Why we should criminalise enforced disappearances

There is no effective legal remedy available to hold suspects accountable for forcibly disappearing victims whose whereabouts remain unknown or denied

In Summary

• It was harrowing experience to go from detention centres to morgues without finding WIllie Kimani and company

• The week-long search before discovering their bodies, we later learnt, is common to many people in Nairobi slums

Lost person notice by LSK announcing the disappearance of lawyer Willie Kimani
Lost person notice by LSK announcing the disappearance of lawyer Willie Kimani

Exactly four years ago today, Willie Kimani, a lawyer with International Justice Mission (IJM), his client Josephat Mwenda and driver Joseph Muiruri were abducted after leaving a court.

Their bodies were found a week later at a river, stashed in gunny bags and with apparent marks of torture. Five people — four police officers and a civilian who later confessed to the heinous crimes — are facing charges for the killing of the trio.

Aggrey Juma, the Policy and Advocacy Manager at IJM, recounts the horror of June 23, 2016, the night the three men were murdered. He speaks about issues of enforced disappearances, extrajudicial killings and other systemic human rights violations.


In June 2016, an incident took place that will forever shape my perception of the justification and need for police accountability and reform in Kenya.

On a chilly Thursday morning, on June 23, 2016, my colleague and friend Willie Kimani, taxi driver Joseph Muiruri and client Josephat Mwenda, went missing as they left the Mavoko Law Courts. Mwenda was facing trumped-up charges levelled against him by a senior police officer, who had allegedly shot him in the hand, and IJM was representing him in court.

After an unsuccessful whole night’s search retracing the steps of our colleagues, from Mlolongo to Syokimau, police station visits and even the AP camp, the next six days were a string of no-stones-unturned search.

The initial thinking was that they had been arrested by police officers. For this reason, and confident in the protections of the constitutional 24-hour rule to present arrested persons in court, the morning of Friday 24th June found me at the Mavoko Law Courts.

I was armed with food and cash bail, awaiting their arraignment on some trumped-up charge (We had come to know that this was the norm after representing in court so many young men from poor areas).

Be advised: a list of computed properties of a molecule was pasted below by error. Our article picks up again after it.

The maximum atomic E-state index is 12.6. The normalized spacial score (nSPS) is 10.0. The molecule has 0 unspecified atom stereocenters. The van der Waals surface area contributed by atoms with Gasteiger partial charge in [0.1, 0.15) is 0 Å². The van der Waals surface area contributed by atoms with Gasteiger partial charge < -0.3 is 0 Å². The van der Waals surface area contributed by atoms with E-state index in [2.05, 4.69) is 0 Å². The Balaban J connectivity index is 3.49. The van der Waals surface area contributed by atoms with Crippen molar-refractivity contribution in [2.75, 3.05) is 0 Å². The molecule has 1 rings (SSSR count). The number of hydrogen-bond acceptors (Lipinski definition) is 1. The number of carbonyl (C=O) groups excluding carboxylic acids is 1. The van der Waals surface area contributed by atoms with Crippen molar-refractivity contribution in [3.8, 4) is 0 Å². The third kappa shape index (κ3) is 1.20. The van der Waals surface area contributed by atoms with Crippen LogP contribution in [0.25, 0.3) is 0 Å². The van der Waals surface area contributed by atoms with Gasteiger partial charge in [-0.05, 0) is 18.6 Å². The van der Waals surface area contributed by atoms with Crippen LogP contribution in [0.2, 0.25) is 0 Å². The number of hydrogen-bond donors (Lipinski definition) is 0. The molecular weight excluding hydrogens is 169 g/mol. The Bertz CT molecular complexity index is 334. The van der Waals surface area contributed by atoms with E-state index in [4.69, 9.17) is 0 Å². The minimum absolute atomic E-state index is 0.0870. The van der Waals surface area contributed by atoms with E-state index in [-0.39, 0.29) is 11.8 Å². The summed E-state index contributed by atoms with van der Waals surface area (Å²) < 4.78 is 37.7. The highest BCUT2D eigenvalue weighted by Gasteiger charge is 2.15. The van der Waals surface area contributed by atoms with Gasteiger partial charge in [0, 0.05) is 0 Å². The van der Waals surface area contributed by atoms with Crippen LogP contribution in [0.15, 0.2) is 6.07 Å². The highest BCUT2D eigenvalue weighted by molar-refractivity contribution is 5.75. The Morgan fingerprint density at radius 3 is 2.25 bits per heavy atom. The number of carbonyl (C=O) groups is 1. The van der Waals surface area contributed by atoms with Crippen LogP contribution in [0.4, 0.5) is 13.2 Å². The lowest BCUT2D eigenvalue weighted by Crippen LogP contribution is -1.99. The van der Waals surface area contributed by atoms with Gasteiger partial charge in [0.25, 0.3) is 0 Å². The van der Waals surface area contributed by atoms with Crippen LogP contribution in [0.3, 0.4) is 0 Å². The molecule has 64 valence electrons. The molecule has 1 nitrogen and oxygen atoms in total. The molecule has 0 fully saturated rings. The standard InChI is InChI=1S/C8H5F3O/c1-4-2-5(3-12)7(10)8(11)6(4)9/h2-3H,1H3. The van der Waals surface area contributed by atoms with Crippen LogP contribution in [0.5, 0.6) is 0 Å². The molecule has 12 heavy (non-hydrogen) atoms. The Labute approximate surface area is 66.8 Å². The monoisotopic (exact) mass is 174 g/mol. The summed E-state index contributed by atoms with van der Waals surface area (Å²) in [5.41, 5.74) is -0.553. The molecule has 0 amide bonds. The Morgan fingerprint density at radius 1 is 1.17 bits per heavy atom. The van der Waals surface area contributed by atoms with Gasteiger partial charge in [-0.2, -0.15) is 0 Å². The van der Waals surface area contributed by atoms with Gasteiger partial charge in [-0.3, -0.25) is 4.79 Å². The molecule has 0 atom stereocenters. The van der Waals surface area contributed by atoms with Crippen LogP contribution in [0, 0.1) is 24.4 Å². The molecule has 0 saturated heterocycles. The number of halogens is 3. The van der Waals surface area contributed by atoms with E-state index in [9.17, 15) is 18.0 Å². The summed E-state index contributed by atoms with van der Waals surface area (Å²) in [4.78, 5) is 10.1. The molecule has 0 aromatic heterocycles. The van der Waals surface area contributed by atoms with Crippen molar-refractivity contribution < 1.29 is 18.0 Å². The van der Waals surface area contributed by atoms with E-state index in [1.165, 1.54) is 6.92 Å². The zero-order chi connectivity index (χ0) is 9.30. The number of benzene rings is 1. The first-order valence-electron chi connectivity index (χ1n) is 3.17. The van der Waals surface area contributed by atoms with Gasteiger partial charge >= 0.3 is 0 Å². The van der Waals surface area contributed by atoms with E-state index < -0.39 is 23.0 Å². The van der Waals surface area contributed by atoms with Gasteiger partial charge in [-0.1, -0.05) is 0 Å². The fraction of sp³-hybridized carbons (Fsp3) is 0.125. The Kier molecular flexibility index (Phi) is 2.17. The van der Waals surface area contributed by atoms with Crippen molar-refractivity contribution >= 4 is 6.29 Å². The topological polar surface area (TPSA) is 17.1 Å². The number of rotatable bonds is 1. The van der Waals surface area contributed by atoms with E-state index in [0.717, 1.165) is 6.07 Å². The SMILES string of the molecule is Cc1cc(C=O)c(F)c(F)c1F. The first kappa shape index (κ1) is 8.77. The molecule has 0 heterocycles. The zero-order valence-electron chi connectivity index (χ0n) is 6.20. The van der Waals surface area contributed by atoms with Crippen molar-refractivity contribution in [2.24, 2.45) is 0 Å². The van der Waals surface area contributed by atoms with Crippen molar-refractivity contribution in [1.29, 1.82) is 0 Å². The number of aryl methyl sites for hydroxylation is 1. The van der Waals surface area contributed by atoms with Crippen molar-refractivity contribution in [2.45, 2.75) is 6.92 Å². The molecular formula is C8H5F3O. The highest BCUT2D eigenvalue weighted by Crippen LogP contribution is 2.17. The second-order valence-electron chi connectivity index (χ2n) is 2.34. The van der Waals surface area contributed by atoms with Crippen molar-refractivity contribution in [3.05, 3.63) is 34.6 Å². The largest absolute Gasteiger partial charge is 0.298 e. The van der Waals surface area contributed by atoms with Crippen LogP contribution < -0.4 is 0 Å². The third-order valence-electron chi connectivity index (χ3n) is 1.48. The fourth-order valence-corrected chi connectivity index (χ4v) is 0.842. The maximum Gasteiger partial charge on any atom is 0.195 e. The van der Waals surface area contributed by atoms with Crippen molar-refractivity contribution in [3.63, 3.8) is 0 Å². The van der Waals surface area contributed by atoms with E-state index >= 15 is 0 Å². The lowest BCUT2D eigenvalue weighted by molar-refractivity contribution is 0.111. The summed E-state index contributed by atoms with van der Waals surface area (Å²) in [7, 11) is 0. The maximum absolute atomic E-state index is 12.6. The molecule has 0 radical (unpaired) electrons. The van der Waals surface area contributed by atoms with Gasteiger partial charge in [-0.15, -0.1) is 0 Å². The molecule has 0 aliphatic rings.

We exhausted the cause lists in both courts at Mavoko, including civil cases, and perused the lists of all new suspects slated to answer to charges that morning to no avail. For good measure, we even looked at each suspect in custody to confirm just in case they used false names or their names were changed to mislead legal representation.

Convinced they had not been arraigned that morning and intent on securing their release, we visited most detention and potential detention facilities in the general radius of Mavoko. They were nowhere to be seen. No one, it was alleged, had heard of them.


Over the next five days, we were involved in an elaborate and coordinated search operation that spanned Makindu to the south and Nakuru to the north. We made phone calls, visited police stations and posts, government offices and hospitals.


Yet the one experience I will live to tell is the visits we made to different morgues, public and private, in search of the three. I remember viewing so many claimed and unclaimed deceased persons that my own body became numb.

Habouring the optimistic belief that our people were still alive, we insisted on seeing each corpse just in case. Until then, I had not appreciated just how many human beings lie in death, awaiting a loved one or anyone to claim them for burial. I remember telling myself that when we finally find Willie, I would tell him about this horrific experience.

That was never to be. He and his companions were nowhere to be found. We even demonstrated twice within that week.


After one full week of agonising search, their tortured bodies were discovered by villagers on the opposite side of Nairobi city, dumped in River Athi, Ol Donyo Sabuk, 100km away from the court they had attended to seek justice a week earlier.

We were crushed by the news of their brutal deaths, but even today, we are thankful that we finally found them.